Fifteen days after Superstorm Sandy devastated the East Coast, the Long Island Power Authority has announced that it has restored power to 95 percent of customers and it expects to have the remaining thousands without electricity back up and running by Tuesday night.
The utility, whose management has been under fire since Thursday for
its communications failures during the recovery as well as its level of
preparation before the monster storm hit, said the estimates do not
include 17,500 customers in Nassau and Suffolk and 37,500 customers in
the Rockaways whose homes are too damaged to safely receive power.
Remaining outages are highest in Nassau County, 37,161 — mostly in the Town of Hempstead — compared to Suffolk's 9,542.
Suffolk County Executive Steve Bellone is taking some of the credit for his county's restoration after he
decided to sidestep LIPA's management, which he called useless, and work directly with the substations.
By Sunday night,
99 percent of Suffolk customers had been restored.
LIPA also sidestepped its own electrical inspection guidelines,
allowing outside electricians to inspect damaged homes to speed up the
With most of Suffolk restored, the utility is now sending its surveyors to the hardest hit areas in Nassau.
"Survey teams are conducting visual assessments of homes and
businesses within flooded areas along the south shore. In general, these areas are south of Atlantic Avenue, Merrick Road, and Montauk Highway," LIPA said.
Levittown, for example, 1,859 customers are still without power as of Monday morning, a situation they've endured going on three weeks.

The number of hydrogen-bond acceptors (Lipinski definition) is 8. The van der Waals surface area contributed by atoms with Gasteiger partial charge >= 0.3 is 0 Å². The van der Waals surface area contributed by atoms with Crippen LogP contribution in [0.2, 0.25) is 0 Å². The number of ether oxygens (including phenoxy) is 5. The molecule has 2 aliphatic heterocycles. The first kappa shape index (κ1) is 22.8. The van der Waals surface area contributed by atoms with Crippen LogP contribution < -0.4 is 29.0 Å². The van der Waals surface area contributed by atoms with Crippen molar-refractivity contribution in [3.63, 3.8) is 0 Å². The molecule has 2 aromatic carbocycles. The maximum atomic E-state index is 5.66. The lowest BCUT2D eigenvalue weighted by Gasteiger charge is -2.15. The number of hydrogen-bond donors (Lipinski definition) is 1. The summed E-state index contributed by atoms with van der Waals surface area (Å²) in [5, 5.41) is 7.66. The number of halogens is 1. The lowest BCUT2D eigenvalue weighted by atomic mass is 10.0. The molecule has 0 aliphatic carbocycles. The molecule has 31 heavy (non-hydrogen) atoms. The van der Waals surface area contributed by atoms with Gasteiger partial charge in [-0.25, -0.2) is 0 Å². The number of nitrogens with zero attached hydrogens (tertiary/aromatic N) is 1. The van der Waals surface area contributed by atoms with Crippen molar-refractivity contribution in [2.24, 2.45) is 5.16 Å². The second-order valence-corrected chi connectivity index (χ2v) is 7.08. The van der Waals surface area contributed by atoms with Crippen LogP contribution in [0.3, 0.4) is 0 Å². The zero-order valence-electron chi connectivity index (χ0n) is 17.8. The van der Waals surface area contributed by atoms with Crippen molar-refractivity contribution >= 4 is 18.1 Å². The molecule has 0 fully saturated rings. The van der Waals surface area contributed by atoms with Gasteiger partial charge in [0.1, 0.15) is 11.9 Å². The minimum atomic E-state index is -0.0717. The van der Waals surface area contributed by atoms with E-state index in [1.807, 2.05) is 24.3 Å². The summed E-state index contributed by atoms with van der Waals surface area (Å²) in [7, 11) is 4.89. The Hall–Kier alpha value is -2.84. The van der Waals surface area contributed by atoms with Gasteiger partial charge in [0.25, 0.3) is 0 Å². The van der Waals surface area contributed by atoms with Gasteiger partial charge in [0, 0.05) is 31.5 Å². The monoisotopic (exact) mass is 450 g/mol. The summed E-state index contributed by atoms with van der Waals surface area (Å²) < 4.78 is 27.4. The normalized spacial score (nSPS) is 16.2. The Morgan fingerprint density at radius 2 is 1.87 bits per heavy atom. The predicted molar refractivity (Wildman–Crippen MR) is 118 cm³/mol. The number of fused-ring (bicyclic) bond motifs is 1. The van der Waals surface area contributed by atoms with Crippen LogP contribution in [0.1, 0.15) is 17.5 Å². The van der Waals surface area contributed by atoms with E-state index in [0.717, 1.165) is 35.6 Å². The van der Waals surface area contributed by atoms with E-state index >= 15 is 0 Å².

Tempers over LIPA's handling of the storm recovery escalated this
past Thursday, when winter storm Athena coated the region in snow
and knocked power out tens of thousands, many who had just had their lights turned back on.
Across social media and in countless e-mails to Patch editors, weary customers are
demanding accountability from the utility, and speak of a lack of
communication that from their perspective borders on cruel.
"Zero preparedness, lack of tangible communication, outright lies to
the families all over LI," St. James resident Jim Gelles told Patch in
an email this weekend.
"Day 13 – I'm watching a crew finally fix the wires. Tomorrow it will be Day 14 for another family – that's the story, and all the failures
that created this."
Gov. Andrew Cuomo last week
also called the utility's response a failure, and chided management for its poor oversight, which included running out of electric poles early in the recovery process.
Story by Henry Powderly